The PO had hooked the headlight directly to the battery with an on/off switch. Modulator hooks into the headlight connection.
Interesting. Can't be doing this type of mod up here, headlight has to be on. Is there something wrong with the OEM headlight switch? I have seen mods where the power to the headlight was through two relays, one for low and one for high. This mod used the OEM switch to trigger the relays when needed. It is intended to provide a better source of power to the headlight for brightness. Not a lot of room for relays in the headlight area on our bikes.

I can understand this because the system is to operate at or as close as possible to ~14.2 VDC. Dropping the voltage to say around ~12 VDC because of wiring-switch losses reduces the brightness of the headlight.

There are a few mods with relays I'd like to try to determine the effectiveness of the mod.

Cheers
"When you write the story of your life, don't let anyone else hold the pen"

Ernest

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Phunnybone
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Re: Electrical issue

Post by Phunnybone » Fri Feb 16, 2018 11:09 am

I think I found my problem with the electrical death. It was a combination of two things. Dog bone fuse at starter solenoid was in bad shape. The blown fuse issue was caused by a short inside the dash in the circuit board. Figured that out after I grabbed a different solenoid off the parts bike and installed. Replaced the ‘meter’ fuse and it started right up.


Then I noticed there was smoke between the led and the plastic window. Sniff d it and sure enough had that burnt smell.



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Re: Electrical issue

Post by DaveO430 » Fri Feb 16, 2018 11:17 am

Again proving the smoke theory true.

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Phunnybone
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Re: Electrical issue

Post by Phunnybone » Fri Feb 16, 2018 3:08 pm

So much for that idea. Starter solenoid switch from the parts bike worked to get it started. Still running into a short issue with the radio/turn signal and or meter fuse. If I replace the fuses and turn to ACC the radio and voltmeter stay on momentarily until I smell burning and the fuse goes. Don't even have to start it to make it happen.

Any ideas where to start troubleshooting?

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Re: Electrical issue

Post by Rednaxs60 » Fri Feb 16, 2018 7:18 pm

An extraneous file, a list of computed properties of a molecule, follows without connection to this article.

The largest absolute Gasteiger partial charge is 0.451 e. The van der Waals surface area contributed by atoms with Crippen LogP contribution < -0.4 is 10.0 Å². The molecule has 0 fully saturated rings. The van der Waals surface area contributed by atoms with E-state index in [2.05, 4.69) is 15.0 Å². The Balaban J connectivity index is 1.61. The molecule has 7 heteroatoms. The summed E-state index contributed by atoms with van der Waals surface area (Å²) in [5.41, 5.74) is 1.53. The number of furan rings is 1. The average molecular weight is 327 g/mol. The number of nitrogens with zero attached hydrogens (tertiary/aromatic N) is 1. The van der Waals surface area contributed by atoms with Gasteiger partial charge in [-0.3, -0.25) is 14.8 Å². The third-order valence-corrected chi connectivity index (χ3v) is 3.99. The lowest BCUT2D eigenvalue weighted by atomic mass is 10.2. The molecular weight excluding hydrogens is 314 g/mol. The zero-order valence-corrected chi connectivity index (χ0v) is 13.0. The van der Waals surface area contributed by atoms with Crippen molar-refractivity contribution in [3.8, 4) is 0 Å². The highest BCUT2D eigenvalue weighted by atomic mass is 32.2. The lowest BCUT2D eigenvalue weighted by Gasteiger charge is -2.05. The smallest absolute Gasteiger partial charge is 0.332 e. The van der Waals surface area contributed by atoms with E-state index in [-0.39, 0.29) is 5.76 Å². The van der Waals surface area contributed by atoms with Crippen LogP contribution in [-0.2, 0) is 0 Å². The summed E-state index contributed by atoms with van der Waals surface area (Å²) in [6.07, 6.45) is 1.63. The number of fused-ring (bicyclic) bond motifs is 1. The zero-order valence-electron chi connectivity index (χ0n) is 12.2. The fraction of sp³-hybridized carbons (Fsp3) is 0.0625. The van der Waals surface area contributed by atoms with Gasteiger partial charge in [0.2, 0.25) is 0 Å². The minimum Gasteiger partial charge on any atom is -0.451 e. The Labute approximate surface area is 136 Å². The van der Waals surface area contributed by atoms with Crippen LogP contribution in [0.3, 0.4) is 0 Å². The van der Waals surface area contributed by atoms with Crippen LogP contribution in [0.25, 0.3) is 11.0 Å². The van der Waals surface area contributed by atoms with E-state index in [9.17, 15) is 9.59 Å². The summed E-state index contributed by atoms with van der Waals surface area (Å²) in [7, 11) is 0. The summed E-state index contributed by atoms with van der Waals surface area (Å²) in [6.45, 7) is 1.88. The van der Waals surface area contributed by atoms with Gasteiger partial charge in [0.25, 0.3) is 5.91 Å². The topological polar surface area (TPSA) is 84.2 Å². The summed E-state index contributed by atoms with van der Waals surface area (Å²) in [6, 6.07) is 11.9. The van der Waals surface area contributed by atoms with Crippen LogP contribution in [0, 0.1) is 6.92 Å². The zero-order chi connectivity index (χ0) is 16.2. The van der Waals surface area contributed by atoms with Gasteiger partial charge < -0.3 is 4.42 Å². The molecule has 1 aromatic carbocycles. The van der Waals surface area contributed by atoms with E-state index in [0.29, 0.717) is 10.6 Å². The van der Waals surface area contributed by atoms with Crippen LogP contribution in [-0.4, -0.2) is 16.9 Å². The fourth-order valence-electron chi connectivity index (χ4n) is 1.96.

Exactly which fuse is failing - 4, 5 or 6? Trying to get a few thoughts together. If the fuse is failing, and you believe there is a short - what else can it be - I would be taking the wiring harness apart from the fuse block forward. Honda joined a lot of wires together - power and ground - and only used vinyl tape to protect these joins.

It's easy to get at the wiring harness with the front fairing removed.

If the main fuse is failing - #5 - I would be looking at the wiring from the battery forward, especially where the wire from the RR and the starter solenoid join in the wiring harness.

Going to have to get invasive and check the wiring harness.

Cheers
"When you write the story of your life, don't let anyone else hold the pen"

Ernest

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Phunnybone
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Re: Electrical issue

Post by Phunnybone » Sat Feb 17, 2018 8:13 am

Rednaxs60 wrote:
Fri Feb 16, 2018 7:18 pm
Exactly which fuse is failing - 4, 5 or 6? Trying to get a few thoughts together. If the fuse is failing, and you believe there is a short - what else can it be - I would be taking the wiring harness apart from the fuse block forward. Honda joined a lot of wires together - power and ground - and only used vinyl tape to protect these joins.

It's easy to get at the wiring harness with the front fairing removed.

If the main fuse is failing - #5 - I would be looking at the wiring from the battery forward, especially where the wire from the RR and the starter solenoid join in the wiring harness.

Going to have to get invasive and check the wiring harness.